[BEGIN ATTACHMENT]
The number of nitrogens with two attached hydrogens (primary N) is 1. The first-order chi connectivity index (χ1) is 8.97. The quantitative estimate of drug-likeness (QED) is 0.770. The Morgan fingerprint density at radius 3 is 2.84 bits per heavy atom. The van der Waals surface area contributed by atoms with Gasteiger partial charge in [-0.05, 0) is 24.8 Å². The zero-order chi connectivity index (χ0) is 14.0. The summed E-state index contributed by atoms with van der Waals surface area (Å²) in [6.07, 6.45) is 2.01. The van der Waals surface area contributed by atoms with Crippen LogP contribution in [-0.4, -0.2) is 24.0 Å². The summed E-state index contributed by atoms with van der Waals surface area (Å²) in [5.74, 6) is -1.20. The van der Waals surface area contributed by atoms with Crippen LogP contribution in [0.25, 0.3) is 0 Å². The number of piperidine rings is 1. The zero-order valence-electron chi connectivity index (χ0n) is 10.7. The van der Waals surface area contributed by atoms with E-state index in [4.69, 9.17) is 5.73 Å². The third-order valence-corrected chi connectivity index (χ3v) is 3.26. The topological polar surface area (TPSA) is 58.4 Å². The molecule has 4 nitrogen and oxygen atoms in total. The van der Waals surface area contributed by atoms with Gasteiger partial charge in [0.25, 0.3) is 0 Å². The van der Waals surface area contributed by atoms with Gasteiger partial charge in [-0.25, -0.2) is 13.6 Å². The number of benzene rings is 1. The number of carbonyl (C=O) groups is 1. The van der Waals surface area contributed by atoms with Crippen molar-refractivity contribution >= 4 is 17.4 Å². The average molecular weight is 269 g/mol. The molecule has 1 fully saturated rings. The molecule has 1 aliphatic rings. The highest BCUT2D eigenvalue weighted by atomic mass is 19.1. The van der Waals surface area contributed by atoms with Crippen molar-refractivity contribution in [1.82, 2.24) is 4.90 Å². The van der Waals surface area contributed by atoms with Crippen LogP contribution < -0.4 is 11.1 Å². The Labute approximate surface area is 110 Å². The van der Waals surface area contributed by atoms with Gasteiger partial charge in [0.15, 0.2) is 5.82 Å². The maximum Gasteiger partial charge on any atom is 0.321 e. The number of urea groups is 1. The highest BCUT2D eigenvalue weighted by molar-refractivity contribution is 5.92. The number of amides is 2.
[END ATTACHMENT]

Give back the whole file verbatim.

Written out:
The number of nitrogens with two attached hydrogens (primary N) is 1. The first-order chi connectivity index (χ1) is 8.97. The quantitative estimate of drug-likeness (QED) is 0.770. The Morgan fingerprint density at radius 3 is 2.84 bits per heavy atom. The van der Waals surface area contributed by atoms with Gasteiger partial charge in [-0.05, 0) is 24.8 Å². The zero-order chi connectivity index (χ0) is 14.0. The summed E-state index contributed by atoms with van der Waals surface area (Å²) in [6.07, 6.45) is 2.01. The van der Waals surface area contributed by atoms with Crippen LogP contribution in [-0.4, -0.2) is 24.0 Å². The summed E-state index contributed by atoms with van der Waals surface area (Å²) in [5.74, 6) is -1.20. The van der Waals surface area contributed by atoms with Crippen LogP contribution in [0.25, 0.3) is 0 Å². The number of piperidine rings is 1. The zero-order valence-electron chi connectivity index (χ0n) is 10.7. The van der Waals surface area contributed by atoms with E-state index in [4.69, 9.17) is 5.73 Å². The third-order valence-corrected chi connectivity index (χ3v) is 3.26. The topological polar surface area (TPSA) is 58.4 Å². The molecule has 4 nitrogen and oxygen atoms in total. The van der Waals surface area contributed by atoms with Gasteiger partial charge in [0.25, 0.3) is 0 Å². The van der Waals surface area contributed by atoms with Gasteiger partial charge in [-0.25, -0.2) is 13.6 Å². The number of benzene rings is 1. The number of carbonyl (C=O) groups is 1. The van der Waals surface area contributed by atoms with Crippen molar-refractivity contribution >= 4 is 17.4 Å². The average molecular weight is 269 g/mol. The molecule has 1 fully saturated rings. The molecule has 1 aliphatic rings. The highest BCUT2D eigenvalue weighted by atomic mass is 19.1. The van der Waals surface area contributed by atoms with Crippen molar-refractivity contribution in [1.82, 2.24) is 4.90 Å². The van der Waals surface area contributed by atoms with Crippen LogP contribution < -0.4 is 11.1 Å². The Labute approximate surface area is 110 Å². The van der Waals surface area contributed by atoms with Gasteiger partial charge in [0.15, 0.2) is 5.82 Å². The maximum Gasteiger partial charge on any atom is 0.321 e. The number of urea groups is 1. The highest BCUT2D eigenvalue weighted by molar-refractivity contribution is 5.92. The number of amides is 2.